Rise of the Spider Goddess by Jim Hines

Nakor the Purple wanted nothing more than to stand around watching lovingly overdescribed sunrises with his pet owl Flame, who might be a falcon, depending on which chapter you’re reading. This is Nakor’s story, written in 1995 and never before shared with the world. (For reasons that will soon be painfully clear.) Includes more than 5000 words of bonus annotation and smart-ass commentary.

In 2006, DAW Books published Jim C. Hines’ debut novel Goblin Quest. But before Jig the goblin, before fairy tale princesses and magic librarians and spunky fire-spiders, there was Nakor the Purple, an elf who wanted nothing more than to stand around watching lovingly overdescribed sunrises with his pet owl Flame, who might actually be a falcon, depending on which chapter you’re reading.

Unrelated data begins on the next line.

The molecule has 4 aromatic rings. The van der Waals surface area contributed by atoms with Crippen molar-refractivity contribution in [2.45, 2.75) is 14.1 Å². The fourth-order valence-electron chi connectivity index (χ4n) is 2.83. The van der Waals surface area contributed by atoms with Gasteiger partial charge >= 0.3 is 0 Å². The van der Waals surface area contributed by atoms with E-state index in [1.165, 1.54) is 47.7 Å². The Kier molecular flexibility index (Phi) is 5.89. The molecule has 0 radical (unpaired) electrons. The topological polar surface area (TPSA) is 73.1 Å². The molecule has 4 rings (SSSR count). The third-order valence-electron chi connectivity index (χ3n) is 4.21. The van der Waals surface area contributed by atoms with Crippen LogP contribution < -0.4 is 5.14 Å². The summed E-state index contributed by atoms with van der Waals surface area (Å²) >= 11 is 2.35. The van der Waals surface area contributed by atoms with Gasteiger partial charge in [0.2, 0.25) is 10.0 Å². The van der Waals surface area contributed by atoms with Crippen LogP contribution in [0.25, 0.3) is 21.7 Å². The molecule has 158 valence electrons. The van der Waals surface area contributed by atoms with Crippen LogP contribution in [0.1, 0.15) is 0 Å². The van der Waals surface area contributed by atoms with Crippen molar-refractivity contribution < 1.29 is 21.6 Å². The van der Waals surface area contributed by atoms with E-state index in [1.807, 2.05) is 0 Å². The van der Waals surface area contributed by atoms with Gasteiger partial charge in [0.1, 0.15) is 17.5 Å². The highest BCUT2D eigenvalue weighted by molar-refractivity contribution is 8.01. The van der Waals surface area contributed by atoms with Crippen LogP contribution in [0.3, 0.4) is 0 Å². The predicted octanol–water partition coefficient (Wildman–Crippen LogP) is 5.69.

This is Nakor’s story, written in 1995 and never before shared with the world. (For reasons that will soon be painfully clear.) Together with an angsty vampire, a pair of pixies, and a feisty young thief, Nakor must find a way to stop an Ancient Evil before she destroys the world. (Though, considering the relatively shallow worldbuilding, it’s not like there’s much to destroy…)

With more than 5000 words of bonus annotation and smart-ass commentary, this is a book that proves every author had to start somewhere, and most of the time, that place wasn’t very pretty.

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